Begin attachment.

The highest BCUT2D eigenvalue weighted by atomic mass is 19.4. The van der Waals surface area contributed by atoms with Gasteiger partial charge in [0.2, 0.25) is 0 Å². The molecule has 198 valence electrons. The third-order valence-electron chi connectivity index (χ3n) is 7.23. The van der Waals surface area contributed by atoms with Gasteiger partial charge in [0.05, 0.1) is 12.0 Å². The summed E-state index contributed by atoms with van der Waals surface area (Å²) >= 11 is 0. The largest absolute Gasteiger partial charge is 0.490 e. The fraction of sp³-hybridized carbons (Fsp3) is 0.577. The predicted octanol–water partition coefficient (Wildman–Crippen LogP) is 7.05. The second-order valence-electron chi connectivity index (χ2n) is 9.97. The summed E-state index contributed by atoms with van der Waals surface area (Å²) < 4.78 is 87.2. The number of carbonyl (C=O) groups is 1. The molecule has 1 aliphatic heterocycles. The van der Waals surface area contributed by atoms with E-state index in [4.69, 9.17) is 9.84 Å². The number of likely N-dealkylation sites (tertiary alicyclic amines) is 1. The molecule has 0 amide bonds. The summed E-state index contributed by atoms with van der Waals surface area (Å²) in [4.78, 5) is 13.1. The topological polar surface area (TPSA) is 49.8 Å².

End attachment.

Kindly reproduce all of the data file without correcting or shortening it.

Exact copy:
The highest BCUT2D eigenvalue weighted by atomic mass is 19.4. The van der Waals surface area contributed by atoms with Gasteiger partial charge in [0.2, 0.25) is 0 Å². The molecule has 198 valence electrons. The third-order valence-electron chi connectivity index (χ3n) is 7.23. The van der Waals surface area contributed by atoms with Gasteiger partial charge in [0.05, 0.1) is 12.0 Å². The summed E-state index contributed by atoms with van der Waals surface area (Å²) >= 11 is 0. The largest absolute Gasteiger partial charge is 0.490 e. The fraction of sp³-hybridized carbons (Fsp3) is 0.577. The predicted octanol–water partition coefficient (Wildman–Crippen LogP) is 7.05. The second-order valence-electron chi connectivity index (χ2n) is 9.97. The summed E-state index contributed by atoms with van der Waals surface area (Å²) < 4.78 is 87.2. The number of carbonyl (C=O) groups is 1. The molecule has 1 aliphatic heterocycles. The van der Waals surface area contributed by atoms with E-state index in [4.69, 9.17) is 9.84 Å². The number of likely N-dealkylation sites (tertiary alicyclic amines) is 1. The molecule has 0 amide bonds. The summed E-state index contributed by atoms with van der Waals surface area (Å²) in [4.78, 5) is 13.1. The topological polar surface area (TPSA) is 49.8 Å².